Day 1: Arrive in Fishguard
Day 2: Fishguard to St David's, 19 ½ miles (31 km)
The journey begins on the Pembrokeshire coast in Fishguard, at the mouth of the Gwaun River. It's a fabulous first day, with the route sticking close to the sea as you head south-west, before heading inland to the cathedral city of St David's. It's worth a short detour today to visit the delightful Melin Tregwynt – a centuries-old woollen mill still in operation and with an excellent café! The day ends in the tiny town of St Davids, famous for its cathedral.
Day 3: St. David's to Broad Haven, 15 miles (24 km)
An easy ride along St Bride's Bay brings you to the renowned surfing waters off Newgale Beach. The second half of the day is more strenuous but fabulous views from Ramsey Island to Skomer Island are more than enough reward for the climbs! Where the route stays close to the shore, there are rock pools and coves to explore, and several idyllic spots to rest your legs. The wildlife in the Pembrokeshire National Park is superb – seabirds, seals and even dolphins can be seen.
Day 4: Broad Haven to Tenby, 29 miles (46 km)
It's a cross-country ride to Pembroke, with its sturdy stone castle and 12th century keep – worth climbing for views of the town! Follow the route of a Neolithic trackway known as The Ridgeway, to finish the day in the pretty town of Tenby with its pastel-painted beachfront. Caldey Island, with its resident monks, lies just offshore and Tenby is a popular place for a rest day.
Day 5: Tenby to Laugharne, 16 miles (26 km)
A short day on quiet lanes, but with a couple of stiff climbs to test your legs. Laugharne Castle makes a good stopping off point for a picnic and a rest before the final miles to Laugharne. Don't miss The Boathouse, where Dylan Thomas penned the famous Under Milk Wood, and the imposing castle, in a tranquil spot surrounded by greenery.
Day 6: Laugharne to Carmarthen, 18 ½ miles (30km)
Follow the River Taf upstream today to St Clears, through a landscape steeped in archaeological significance. The area is dotted with prehistoric sites, and the town of Carmarthen itself has been in existence since the Roman occupation of Britain. Set astride the River Towy, Carmarthen is a welcoming stopover, offering plenty of places to enjoy a well-deserved meal.
Day 7: Carmarthen to Kidwelly, 14 miles (22 km)
A short but strenuous day as the road rises and falls on its way southwards from Carmarthen. The castle at Kidwelly is the reward for your efforts. Kidwelly Castle was begun in the 13th century and is an imposing though little-visited example of the power of the Normans in Wales. This was one of the fortifications built to secure South Wales for the incomers and even today it certainly looks impressively unyielding!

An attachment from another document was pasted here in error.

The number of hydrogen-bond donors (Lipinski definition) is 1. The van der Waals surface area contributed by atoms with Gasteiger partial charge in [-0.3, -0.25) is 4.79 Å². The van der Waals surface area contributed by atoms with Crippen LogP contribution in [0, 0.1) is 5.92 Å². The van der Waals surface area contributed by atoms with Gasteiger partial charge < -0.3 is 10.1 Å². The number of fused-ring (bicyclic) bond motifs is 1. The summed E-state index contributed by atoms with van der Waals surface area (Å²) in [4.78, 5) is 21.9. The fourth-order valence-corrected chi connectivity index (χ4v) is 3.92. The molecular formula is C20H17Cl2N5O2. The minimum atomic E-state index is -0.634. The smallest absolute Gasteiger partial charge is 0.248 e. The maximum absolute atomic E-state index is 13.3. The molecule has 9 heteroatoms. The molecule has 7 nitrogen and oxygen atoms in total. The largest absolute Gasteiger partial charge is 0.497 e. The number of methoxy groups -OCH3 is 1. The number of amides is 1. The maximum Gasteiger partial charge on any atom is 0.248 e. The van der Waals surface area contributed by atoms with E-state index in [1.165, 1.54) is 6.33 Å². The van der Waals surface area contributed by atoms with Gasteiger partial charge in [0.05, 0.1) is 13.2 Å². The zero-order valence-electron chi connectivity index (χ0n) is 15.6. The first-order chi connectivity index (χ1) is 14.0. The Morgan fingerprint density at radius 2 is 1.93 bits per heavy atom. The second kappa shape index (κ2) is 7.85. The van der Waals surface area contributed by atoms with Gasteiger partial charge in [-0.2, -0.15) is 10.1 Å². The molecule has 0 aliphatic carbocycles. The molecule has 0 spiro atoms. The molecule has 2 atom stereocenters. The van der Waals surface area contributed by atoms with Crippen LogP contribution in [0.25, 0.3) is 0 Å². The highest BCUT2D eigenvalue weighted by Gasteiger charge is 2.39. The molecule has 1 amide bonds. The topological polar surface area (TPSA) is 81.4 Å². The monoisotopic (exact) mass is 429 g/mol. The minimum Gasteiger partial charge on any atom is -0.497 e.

Day 8: Kidwelly to Swansea, 29 miles (46 km)
A wonderful and almost totally traffic-free ride today, at first through Pembrey Country Park and then through wetlands, woodland and along the seafront to the great city of Swansea. You could stop off for an hour at the National Wetland Centre, where it's possible to canoe among the lakes and canals – a wonderful way to see the bird life. Swansea's regenerated maritime quarter, the National Waterfront Museum and the Dylan Thomas Centre are all worth a look. In the summer, an evening ride down to the Gower is well worth it for the wonderful sunsets and dramatic coastline.
Day 9: Swansea to Blackmill, 28 miles (45 km)
After initially negotiating your way through the suburbs of Swansea, the route leaves the roads and roundabouts behind and heads into Margam Country Park. The ruins of Margam's Cistercian Abbey lie en-route. Two further parks are encountered today on a largely traffic-free ride. They are amazing examples of nature reclaiming the industrial landscape – this was once a centre for ironworking but is now a peaceful mosaic of grasslands and pools.
Day 10: Blackmill to Hengoed, 22 miles (35 km)
You barely touch the road today, following a network of railway paths and cycle trails westwards. From the Sirhowy Valley the route drops down to the Brecon and Monmouth Canal and there is lots of information at the Fourteen Locks Canal Centre where the canal is raised by 50 metres using a series of locks. Further along lies another example of Industrial Age engineering. Hengoed Viaduct which was built in the mid-19th century, has 16 arches rising to an impressive height of 260 metres.
Day 11: Hengoed to Chepstow, 33 miles (53 km)
The final day takes you down into the busy city of Newport. You emerge into a landscape more reminiscent of the Netherlands than Wales! It's a flat coastal plain, criss-crossed by drainage ditches, reed beds and stands of willow. It's easy cycling – provided the wind is on your side! En-route it's worth stopping off at Caldicot Castle and the Newport Wetlands reserve if you're a bird-lover – a haven for wildlife on the edge of Newport managed by the Royal Society for the Protection of Birds. A visit to the Roman ruins at Caerleon, can also be arranged. Your ride across Wales ends in the historic town of Chepstow, beside the River Wye and beneath the walls of the impressive Chepstow Castle.
-Duration: 10 days biking
-Distance: 224 miles (360 km)
The price is 985 Pound Sterling (GBP) per person based on 2 people sharing a twin/double room. Contact operator for sole traveller/single occupancy rates.
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Europe Wales Outdoor: Land Rambler Bicycle Touring National Parks
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